Can pub quizzes survive in the smartphone era?
As pub closures increase, landlords are turning to traditional tools to attract trade, with giant chain Punch launching a national pub quiz to lure customers back. But since many quizzers have smartphones in their pockets, naming Mali's capital is less of a challenge than it once was. Question-setter Alan Connor looks at how to Google-proof a quiz.
Text-messaging Is Destroying the Pub Quiz As We Know It, noted the Super Furry Animals in 2001. Little did they know that the pub quiz of 2011 would start with the host insisting: "OK, iPhones away, please. Yes, very clever - and Androids. All phones away."
Cheating has always been possible in pub quizzes. But while once the dishonest quizzer had to pop out to phone a friend, or wait for a text message reply, phones with fast internet access have taken cheating possibilities to a new level.
So on the one hand, 24/7 access to information threatens to deal a deadly blow to the tradition of competitively recalling facts over a few pints. On the other, smartphones offer an opportunity to question-setters to come up with more inventive ways of testing drinkers' knowledge.
Some rounds are safe. The traditional A4 sheet with photos of well-known people can't be farmed out to the internet. But it's not feasible to base every round on colour printouts.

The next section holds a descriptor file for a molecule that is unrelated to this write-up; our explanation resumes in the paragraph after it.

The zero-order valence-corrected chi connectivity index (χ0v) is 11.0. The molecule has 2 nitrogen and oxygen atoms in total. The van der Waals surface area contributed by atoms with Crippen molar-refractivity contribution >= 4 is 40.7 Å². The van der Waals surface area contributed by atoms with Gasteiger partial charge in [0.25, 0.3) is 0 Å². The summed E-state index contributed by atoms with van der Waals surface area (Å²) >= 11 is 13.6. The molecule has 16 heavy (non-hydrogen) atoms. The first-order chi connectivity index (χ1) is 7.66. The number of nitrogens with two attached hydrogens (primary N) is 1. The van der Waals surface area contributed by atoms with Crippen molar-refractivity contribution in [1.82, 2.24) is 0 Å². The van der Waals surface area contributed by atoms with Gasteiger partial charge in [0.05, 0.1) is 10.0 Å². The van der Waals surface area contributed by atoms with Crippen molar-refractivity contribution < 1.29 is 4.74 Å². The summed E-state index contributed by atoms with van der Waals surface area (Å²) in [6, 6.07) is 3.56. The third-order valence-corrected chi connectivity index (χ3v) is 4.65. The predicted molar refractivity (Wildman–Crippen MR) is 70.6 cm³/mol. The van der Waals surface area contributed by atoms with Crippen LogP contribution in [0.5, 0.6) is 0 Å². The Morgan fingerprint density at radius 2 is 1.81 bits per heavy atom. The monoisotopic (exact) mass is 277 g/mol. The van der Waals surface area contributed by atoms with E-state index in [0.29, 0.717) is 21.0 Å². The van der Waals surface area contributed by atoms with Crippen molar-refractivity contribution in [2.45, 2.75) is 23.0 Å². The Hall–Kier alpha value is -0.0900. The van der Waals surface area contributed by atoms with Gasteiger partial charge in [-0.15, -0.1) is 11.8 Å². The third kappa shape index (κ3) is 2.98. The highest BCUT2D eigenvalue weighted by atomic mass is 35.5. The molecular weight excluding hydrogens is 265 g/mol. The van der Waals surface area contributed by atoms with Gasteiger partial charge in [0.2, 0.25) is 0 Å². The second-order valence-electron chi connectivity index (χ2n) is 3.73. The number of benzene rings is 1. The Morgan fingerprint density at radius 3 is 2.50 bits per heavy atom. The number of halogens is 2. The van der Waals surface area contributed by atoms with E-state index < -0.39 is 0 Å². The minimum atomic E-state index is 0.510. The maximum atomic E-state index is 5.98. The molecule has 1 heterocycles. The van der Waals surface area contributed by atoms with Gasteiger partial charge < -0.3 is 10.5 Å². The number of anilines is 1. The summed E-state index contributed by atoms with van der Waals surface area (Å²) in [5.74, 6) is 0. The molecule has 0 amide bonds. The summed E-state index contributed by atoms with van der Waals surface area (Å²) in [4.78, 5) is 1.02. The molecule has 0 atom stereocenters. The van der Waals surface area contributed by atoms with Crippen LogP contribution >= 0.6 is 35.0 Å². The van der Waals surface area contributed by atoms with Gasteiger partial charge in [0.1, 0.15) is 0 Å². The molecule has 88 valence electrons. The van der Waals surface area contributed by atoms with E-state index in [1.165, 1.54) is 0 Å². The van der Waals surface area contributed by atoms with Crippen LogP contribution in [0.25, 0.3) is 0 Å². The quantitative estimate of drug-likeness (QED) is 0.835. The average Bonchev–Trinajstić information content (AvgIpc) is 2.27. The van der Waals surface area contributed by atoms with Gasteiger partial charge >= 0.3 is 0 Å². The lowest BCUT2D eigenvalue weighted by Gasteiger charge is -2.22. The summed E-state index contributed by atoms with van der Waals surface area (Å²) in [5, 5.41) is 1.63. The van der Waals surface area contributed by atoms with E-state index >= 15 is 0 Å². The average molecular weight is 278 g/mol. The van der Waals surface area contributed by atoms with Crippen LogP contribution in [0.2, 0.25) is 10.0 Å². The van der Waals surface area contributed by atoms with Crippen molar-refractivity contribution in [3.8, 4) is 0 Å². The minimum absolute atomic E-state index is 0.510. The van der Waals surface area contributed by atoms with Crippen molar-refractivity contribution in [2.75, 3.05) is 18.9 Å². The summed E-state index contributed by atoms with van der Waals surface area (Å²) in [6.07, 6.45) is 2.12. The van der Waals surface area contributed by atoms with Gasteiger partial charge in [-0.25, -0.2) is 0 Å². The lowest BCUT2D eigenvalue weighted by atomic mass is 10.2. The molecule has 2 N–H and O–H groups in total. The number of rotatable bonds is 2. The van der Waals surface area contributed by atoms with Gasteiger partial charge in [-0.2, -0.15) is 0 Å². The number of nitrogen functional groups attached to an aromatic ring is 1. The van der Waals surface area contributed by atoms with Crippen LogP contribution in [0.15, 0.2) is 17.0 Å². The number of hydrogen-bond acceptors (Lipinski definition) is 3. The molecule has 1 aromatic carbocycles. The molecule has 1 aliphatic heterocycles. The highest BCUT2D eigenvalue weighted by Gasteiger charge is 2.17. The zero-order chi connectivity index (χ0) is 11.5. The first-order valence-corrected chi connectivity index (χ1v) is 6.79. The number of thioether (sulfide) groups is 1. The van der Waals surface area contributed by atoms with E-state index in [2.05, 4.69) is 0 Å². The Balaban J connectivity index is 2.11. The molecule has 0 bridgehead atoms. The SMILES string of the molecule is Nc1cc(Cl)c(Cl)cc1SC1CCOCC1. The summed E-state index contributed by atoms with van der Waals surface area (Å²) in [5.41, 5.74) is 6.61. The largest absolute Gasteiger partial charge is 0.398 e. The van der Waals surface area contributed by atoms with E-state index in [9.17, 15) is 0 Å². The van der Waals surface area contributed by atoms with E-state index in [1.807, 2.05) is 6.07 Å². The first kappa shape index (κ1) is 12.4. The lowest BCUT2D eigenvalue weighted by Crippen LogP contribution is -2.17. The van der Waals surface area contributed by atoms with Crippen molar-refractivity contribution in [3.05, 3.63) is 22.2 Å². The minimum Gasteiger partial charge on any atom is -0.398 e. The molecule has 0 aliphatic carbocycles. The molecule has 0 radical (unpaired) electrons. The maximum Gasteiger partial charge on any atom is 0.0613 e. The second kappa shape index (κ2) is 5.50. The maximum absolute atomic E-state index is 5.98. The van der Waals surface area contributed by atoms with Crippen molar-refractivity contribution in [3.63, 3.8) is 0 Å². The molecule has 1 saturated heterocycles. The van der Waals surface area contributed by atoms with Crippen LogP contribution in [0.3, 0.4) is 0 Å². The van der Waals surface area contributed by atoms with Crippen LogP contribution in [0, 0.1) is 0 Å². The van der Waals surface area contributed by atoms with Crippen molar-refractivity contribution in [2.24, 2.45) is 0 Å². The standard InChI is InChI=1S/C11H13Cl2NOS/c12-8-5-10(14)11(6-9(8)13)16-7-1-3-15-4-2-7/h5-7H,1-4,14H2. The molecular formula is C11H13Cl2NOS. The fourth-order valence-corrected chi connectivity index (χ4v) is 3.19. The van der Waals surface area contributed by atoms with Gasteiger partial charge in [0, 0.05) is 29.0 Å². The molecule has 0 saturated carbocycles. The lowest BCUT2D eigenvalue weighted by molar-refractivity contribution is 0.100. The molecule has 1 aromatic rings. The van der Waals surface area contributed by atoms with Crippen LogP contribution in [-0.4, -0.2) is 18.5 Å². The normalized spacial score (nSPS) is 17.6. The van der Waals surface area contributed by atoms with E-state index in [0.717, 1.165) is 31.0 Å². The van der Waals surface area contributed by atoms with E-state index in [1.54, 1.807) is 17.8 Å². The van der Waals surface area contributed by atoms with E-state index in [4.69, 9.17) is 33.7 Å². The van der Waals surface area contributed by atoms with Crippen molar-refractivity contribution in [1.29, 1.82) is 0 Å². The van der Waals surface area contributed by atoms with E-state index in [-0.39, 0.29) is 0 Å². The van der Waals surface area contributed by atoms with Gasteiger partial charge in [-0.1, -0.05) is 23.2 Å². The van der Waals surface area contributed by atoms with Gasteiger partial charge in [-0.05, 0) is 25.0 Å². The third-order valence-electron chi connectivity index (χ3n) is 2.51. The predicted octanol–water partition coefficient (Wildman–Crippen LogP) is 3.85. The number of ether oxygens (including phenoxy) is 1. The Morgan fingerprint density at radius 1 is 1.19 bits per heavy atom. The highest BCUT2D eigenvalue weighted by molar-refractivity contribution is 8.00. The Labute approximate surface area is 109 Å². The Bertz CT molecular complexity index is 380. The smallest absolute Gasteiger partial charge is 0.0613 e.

Others need to adapt. Playing extracts from pop songs risks competitors searching for the lyrics. Lyric rounds themselves are obviously out, along with naming titles or chart places.
Better to use instrumentals, perhaps - although services like Shazam allow the devious to have a remote server identify a track if their phone can "hear" 10 seconds of it. A truly secure music round might consist of "mash-ups" - two songs played or mixed together, or even of sheet music.
The challenge for quizmasters is to ask for things that computers don't - or can't - know. Machines can be better than any human at chess, for example, but are not so hot at cryptic crosswords.
So a smartphone-proof quiz might feature questions which can only be solved by making associations. For example, what connects a single by the Pogues, an Italian island resort and a unit of electrical current? (Answer in the box at the bottom.)
"The more you complicate a question, the more Google-proof it becomes," says Thomas Eaton, who sets questions for The Weakest Link. "You can set something up and then ask people to make elliptical connections - the kind of thing you get in Round Britain Quiz on Radio 4." Another example is the "What links…?" section of Eaton's weekly quiz in the Guardian.
- Which pop song is summarised thus: "A man stands in a severely dilapidated dwelling and realises he won't have the chance to do the necessary DIY before he dies"?
- And: "In an area of low pressure and high humidity, a series of bodies falls from the sky at approximately 22:30"?
- What connects... a single by the Pogues, an Italian island resort and a unit of electrical current?
- Which film features dialogue which has been mistranslated as follows: "No Christ - this is an imp"?